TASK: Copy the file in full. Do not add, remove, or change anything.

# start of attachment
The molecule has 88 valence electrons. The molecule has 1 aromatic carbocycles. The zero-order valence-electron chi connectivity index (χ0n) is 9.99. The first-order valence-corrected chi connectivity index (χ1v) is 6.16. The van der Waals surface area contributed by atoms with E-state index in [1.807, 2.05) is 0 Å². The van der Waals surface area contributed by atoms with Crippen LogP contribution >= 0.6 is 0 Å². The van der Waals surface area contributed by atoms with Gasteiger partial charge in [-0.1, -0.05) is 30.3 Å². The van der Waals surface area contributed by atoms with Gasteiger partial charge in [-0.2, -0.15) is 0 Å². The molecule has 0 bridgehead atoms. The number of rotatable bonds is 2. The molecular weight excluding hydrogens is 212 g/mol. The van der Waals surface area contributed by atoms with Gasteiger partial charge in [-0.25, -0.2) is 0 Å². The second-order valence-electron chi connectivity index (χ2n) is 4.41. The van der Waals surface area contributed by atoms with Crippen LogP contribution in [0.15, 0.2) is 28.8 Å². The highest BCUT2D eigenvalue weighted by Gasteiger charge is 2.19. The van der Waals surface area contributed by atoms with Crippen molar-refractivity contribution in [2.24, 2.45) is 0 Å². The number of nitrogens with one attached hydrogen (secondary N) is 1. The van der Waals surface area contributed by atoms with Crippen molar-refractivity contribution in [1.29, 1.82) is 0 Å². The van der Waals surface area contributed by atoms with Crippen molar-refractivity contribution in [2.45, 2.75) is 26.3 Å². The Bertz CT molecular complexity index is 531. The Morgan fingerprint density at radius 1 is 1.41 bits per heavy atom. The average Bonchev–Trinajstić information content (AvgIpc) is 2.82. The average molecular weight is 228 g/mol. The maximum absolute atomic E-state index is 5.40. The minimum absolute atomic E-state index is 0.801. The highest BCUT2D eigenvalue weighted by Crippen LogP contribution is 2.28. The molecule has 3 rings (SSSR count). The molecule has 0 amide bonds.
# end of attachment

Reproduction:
The molecule has 88 valence electrons. The molecule has 1 aromatic carbocycles. The zero-order valence-electron chi connectivity index (χ0n) is 9.99. The first-order valence-corrected chi connectivity index (χ1v) is 6.16. The van der Waals surface area contributed by atoms with E-state index in [1.807, 2.05) is 0 Å². The van der Waals surface area contributed by atoms with Crippen LogP contribution >= 0.6 is 0 Å². The van der Waals surface area contributed by atoms with Gasteiger partial charge in [-0.1, -0.05) is 30.3 Å². The van der Waals surface area contributed by atoms with Gasteiger partial charge in [-0.2, -0.15) is 0 Å². The molecule has 0 bridgehead atoms. The number of rotatable bonds is 2. The molecular weight excluding hydrogens is 212 g/mol. The van der Waals surface area contributed by atoms with Gasteiger partial charge in [-0.25, -0.2) is 0 Å². The second-order valence-electron chi connectivity index (χ2n) is 4.41. The van der Waals surface area contributed by atoms with Crippen LogP contribution in [0.15, 0.2) is 28.8 Å². The highest BCUT2D eigenvalue weighted by Gasteiger charge is 2.19. The van der Waals surface area contributed by atoms with Crippen molar-refractivity contribution in [2.24, 2.45) is 0 Å². The number of nitrogens with one attached hydrogen (secondary N) is 1. The van der Waals surface area contributed by atoms with Crippen molar-refractivity contribution in [1.29, 1.82) is 0 Å². The van der Waals surface area contributed by atoms with Crippen molar-refractivity contribution in [2.45, 2.75) is 26.3 Å². The Bertz CT molecular complexity index is 531. The Morgan fingerprint density at radius 1 is 1.41 bits per heavy atom. The average Bonchev–Trinajstić information content (AvgIpc) is 2.82. The average molecular weight is 228 g/mol. The maximum absolute atomic E-state index is 5.40. The minimum absolute atomic E-state index is 0.801. The highest BCUT2D eigenvalue weighted by Crippen LogP contribution is 2.28. The molecule has 3 rings (SSSR count). The molecule has 0 amide bonds.